Global Warming Driving Pika Losses
By Cat Lazaroff
WASHINGTON, DC, February 25, 2003 (ENS) - The pika - a small mammal that makes its home on the talus slopes of western mountains in North America - may be one of the first animals to fall victim to global warming, new research suggests. A study published this month shows that global warming may have contributed to local extinctions of American pika populations in the Great Basin area, between the Sierra Nevada and Rocky Mountains.
A smaller relative of rabbits and hares, with shorter, rounded ears, American pikas can be heard calling back and forth with high pitched squeaks near the homes among broken rocks on high elevation slopes in the mountains of the western United States and southwestern Canada.
But new research published in the February 2003 issue of the "Journal of Mammalogy" indicates that pikas have already begun to vanish from these mountains.
"Losses of pikas are disturbing because they are often assumed to be locally abundant and, in decades past, scientists assumed that alpine and subalpine ecosystems were relatively undisturbed because of their isolation," said Dr. Erik Beever, an ecologist with the U.S. Geological Survey's Forest and Rangeland Ecosystem Science Center, and primary author of the study.
"The responses of American pika populations are likely an early signal of the impacts of climate change in alpine and subalpine systems," Beever added.
The new study suggests that climate may be interacting with other factors such as proximity to roads, nearby livestock grazing and smaller habitat area to increase the extinction risk for pikas. The research represents one of few examples of field collected data on broad population losses of a mammal resulting at least in part from climate change.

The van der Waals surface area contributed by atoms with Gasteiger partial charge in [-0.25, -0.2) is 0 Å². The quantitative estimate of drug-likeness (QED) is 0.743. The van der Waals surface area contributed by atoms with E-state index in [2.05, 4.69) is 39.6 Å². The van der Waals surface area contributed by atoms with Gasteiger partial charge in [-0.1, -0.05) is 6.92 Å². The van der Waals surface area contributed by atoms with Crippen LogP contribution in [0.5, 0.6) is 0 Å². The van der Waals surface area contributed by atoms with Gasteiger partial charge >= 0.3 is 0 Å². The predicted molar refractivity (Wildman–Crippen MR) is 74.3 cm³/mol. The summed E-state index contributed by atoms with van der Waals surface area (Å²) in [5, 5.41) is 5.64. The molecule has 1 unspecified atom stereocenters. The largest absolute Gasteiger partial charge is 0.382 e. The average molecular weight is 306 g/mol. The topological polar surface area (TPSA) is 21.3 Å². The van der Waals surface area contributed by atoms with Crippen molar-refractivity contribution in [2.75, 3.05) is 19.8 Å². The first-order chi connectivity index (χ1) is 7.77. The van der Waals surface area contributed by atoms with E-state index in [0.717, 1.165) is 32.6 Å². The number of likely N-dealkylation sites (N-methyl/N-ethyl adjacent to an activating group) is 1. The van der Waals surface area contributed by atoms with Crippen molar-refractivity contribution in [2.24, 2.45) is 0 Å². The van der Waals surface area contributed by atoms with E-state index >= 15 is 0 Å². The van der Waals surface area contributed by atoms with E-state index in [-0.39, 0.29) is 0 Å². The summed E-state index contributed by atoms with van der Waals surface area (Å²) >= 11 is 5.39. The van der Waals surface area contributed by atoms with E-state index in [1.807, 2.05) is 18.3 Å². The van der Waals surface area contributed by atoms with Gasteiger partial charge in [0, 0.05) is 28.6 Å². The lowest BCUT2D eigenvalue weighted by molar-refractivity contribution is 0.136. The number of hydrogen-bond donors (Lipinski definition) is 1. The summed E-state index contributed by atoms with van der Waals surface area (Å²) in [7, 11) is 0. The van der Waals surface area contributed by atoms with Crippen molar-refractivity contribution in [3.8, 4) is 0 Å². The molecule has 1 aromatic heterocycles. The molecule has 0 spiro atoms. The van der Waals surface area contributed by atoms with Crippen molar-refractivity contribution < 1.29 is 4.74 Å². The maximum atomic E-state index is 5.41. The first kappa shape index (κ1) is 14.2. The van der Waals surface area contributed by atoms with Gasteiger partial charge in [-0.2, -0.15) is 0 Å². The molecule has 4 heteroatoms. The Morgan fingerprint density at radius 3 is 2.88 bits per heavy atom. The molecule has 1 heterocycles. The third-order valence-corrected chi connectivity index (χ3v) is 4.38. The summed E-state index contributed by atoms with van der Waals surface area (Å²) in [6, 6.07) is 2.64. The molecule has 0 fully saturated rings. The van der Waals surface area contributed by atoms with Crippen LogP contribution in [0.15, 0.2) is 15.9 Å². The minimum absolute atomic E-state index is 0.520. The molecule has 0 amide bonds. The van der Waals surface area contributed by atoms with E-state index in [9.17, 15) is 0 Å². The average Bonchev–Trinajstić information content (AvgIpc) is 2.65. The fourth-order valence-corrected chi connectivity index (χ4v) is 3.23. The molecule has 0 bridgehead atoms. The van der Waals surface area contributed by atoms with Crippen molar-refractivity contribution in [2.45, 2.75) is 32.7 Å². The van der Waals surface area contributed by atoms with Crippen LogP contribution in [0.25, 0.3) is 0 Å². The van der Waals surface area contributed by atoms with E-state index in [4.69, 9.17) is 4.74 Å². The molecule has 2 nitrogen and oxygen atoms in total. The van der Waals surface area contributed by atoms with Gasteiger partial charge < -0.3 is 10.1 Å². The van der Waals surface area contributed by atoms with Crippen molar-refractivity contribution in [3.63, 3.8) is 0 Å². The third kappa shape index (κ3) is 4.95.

Previous research results suggested that American pikas are particularly vulnerable to global warming because they reside in areas with cool, moist climates like those normally found in their mountaintop habitat. As temperatures rise due to increasing emissions of CO2 and other greenhouse gases, many native mountain animals are expected to seek higher elevations or migrate northward in an attempt to find suitable habitat.
If the pika vanishes, the loss of this species will impact other mountain residents in ways that are still unknown. American pikas are thought to act as 'ecosystem engineers' at the margins of talus slopes, because of their food gathering and storage activities.
As food is difficult to obtain in winter in the alpine environment, pikas cut, sun dry, and later store vegetation for winter use in characteristic haypiles above a rock in talus areas.
"American pikas may unfortunately be the 'canary in the coal mine' when it comes to the response of alpine and mountain systems to global warming," said Dr. Lara Hansen, a senior scientist at the World Wildlife Fund's climate change program. "Their disappearance is an indication that our heavy reliance on polluting fossil fuels is causing irreparable damage to our environment. We must make the switch to clean renewable energy resources like wind and solar now before it's too late."